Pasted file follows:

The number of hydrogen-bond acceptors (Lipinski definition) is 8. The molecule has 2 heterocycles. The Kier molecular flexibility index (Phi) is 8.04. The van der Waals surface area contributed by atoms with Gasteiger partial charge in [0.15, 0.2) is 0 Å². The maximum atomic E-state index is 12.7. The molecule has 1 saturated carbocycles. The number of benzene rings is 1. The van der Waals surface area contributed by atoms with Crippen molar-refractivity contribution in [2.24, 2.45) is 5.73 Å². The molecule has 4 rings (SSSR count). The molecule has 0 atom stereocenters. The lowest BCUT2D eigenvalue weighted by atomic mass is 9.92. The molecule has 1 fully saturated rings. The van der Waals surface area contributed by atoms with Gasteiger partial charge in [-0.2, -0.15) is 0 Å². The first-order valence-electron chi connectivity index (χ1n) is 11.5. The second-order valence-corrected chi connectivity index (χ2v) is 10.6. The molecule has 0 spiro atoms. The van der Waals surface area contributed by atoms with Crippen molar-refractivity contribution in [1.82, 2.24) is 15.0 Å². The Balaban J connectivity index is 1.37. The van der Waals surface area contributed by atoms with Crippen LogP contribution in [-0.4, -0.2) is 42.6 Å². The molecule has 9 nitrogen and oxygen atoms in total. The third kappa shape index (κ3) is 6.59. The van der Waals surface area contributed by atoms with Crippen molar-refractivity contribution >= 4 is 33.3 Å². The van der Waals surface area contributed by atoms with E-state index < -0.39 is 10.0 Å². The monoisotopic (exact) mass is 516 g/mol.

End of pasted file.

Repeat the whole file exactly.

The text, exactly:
The number of hydrogen-bond acceptors (Lipinski definition) is 8. The molecule has 2 heterocycles. The Kier molecular flexibility index (Phi) is 8.04. The van der Waals surface area contributed by atoms with Gasteiger partial charge in [0.15, 0.2) is 0 Å². The maximum atomic E-state index is 12.7. The molecule has 1 saturated carbocycles. The number of benzene rings is 1. The van der Waals surface area contributed by atoms with Crippen molar-refractivity contribution in [2.24, 2.45) is 5.73 Å². The molecule has 4 rings (SSSR count). The molecule has 0 atom stereocenters. The lowest BCUT2D eigenvalue weighted by atomic mass is 9.92. The molecule has 1 fully saturated rings. The van der Waals surface area contributed by atoms with Gasteiger partial charge in [-0.2, -0.15) is 0 Å². The first-order valence-electron chi connectivity index (χ1n) is 11.5. The second-order valence-corrected chi connectivity index (χ2v) is 10.6. The molecule has 0 spiro atoms. The van der Waals surface area contributed by atoms with Crippen molar-refractivity contribution in [1.82, 2.24) is 15.0 Å². The Balaban J connectivity index is 1.37. The van der Waals surface area contributed by atoms with Crippen LogP contribution in [-0.4, -0.2) is 42.6 Å². The molecule has 9 nitrogen and oxygen atoms in total. The third kappa shape index (κ3) is 6.59. The van der Waals surface area contributed by atoms with Crippen molar-refractivity contribution >= 4 is 33.3 Å². The van der Waals surface area contributed by atoms with E-state index < -0.39 is 10.0 Å². The monoisotopic (exact) mass is 516 g/mol.